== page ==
Bernard Montgomery

General in the Royal Army. Despite fighting the Axis during the war, he also fought Patton for headlines.
Item added by gopman79. Added on 03/13/2004
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Bernard Montgomery 5

Well, certainly Montgomery was not as good as he felt he was but even so he was far better than most give him credit for. I reviewed another thing about Monty on this site before and I stand by what I said then, there are some ridiculous double standards as far as Montgomery is concerned.

When Rommel defeat the British pre-Monty in North Africa with the advantage of better weapons and incredibly in depth information about his enemy (due to an American liason officer's reports to Washington being intercepted and Italians intercepting British Radio transmissions) it was because he was a genius. Doesn't matter that he had major advantages over the British that negated their numerical superiority, that's got nothing to do with it apparently, it was all because he was a genius for warfare.

Yet when Montgomery defeated Rommel at El Alamein it was "only" because he had manpower superiority and better intelligence. Doesn't matter Rommel defeated British commanders before Monty who enjoyed similar manpower superiority, doesn't matter that a good general would make use of any advantage he could possibly have to get victory, Monty's not allowed to get credit for it.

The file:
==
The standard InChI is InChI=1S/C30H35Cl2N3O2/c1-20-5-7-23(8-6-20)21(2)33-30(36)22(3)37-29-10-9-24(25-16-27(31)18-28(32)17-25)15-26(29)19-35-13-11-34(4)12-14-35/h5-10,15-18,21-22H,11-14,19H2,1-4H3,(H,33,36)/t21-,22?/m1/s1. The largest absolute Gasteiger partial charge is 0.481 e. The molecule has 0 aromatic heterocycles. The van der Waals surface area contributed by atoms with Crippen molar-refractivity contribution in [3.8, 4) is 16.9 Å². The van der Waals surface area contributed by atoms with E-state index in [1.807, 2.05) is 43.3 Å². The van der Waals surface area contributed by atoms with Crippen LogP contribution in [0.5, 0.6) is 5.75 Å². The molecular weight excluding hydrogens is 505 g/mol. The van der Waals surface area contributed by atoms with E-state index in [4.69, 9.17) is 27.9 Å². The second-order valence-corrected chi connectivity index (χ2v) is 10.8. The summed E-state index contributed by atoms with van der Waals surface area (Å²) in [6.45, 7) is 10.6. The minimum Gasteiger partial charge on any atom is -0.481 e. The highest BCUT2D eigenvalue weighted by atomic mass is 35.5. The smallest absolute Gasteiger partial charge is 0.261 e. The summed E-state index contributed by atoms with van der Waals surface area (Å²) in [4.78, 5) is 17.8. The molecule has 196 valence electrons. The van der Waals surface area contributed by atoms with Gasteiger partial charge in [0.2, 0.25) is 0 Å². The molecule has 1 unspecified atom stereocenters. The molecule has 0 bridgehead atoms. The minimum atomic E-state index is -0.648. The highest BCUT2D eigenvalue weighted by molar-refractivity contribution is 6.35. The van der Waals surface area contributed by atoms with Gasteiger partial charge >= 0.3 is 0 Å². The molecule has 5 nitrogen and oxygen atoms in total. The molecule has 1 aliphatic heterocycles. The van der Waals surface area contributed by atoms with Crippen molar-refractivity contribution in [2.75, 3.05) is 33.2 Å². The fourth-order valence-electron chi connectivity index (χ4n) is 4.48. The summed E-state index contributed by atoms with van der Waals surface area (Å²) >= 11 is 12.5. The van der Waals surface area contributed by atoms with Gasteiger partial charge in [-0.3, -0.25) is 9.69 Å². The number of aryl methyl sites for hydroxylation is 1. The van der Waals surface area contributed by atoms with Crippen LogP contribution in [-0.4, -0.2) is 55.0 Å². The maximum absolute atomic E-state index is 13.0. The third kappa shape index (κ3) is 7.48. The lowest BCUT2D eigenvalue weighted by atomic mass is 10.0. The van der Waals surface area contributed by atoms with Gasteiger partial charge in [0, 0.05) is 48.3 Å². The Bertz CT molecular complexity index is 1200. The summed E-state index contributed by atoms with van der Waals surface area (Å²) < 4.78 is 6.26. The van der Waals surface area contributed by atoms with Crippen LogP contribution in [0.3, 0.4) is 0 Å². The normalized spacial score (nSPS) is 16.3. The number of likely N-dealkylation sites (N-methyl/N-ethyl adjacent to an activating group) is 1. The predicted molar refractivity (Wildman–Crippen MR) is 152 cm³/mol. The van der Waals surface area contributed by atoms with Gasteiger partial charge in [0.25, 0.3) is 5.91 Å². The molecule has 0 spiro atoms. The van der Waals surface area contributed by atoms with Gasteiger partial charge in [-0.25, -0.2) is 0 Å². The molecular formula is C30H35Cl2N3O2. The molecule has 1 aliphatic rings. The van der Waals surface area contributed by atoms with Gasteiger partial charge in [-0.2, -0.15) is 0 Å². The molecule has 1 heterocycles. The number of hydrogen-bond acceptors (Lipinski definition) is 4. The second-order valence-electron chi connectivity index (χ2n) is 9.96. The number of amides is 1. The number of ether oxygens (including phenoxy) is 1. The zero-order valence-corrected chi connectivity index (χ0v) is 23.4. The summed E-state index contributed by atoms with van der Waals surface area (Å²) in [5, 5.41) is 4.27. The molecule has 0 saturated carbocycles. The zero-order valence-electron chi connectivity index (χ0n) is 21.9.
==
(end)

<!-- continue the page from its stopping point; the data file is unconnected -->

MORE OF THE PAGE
Another thing that shows ridiculous double standards is in the oft repeated accusation of Montgomery refusing to do anything without manpower and material superiority over his enemy. This double standards are clear as it is rarely (if not never) applied to other Allied Generals like Bradley or Eisenhower or Devers or Crerar or Dempsey or even Patton. All of those General never achieved any victory without manpower or material superiority over their enemies. Patton, you could argue, wouldn't wait for manpower and material superiority but that was because he was a reckless, gung ho kind of general who was prone to fly off in any direction in a spur of the moment kind of charge regardless of whether or not it would help the overall Allied cause but even so Patton enjoyed manpower and material advantages over every enemy he ever fought.

Montgomery's victories as a commanding general are as followes: Alam Halfa, El Alamein, Medenine, Mareth Line, Sicily, Operation Baytown (which was a waste of time that he opposed but was forced to embark upon), Italy until the breaching of the Gustav Line, the final planning of Operation Overlord, the command of all Allied Forces during the Normandy Campaign, the Advance to Antwerp and clearence of the Channel Ports, Command of the Northern Sector during the Battle of the Bulge, Operation Veritable, Operation Grenade, Operation Plunder, Operation Varsity and the advance to, and sealing off of, the Denmark Peninsular.

Montgomery's failures as a commanding general are as follows: Market Garden and the Scheldt Esturaries.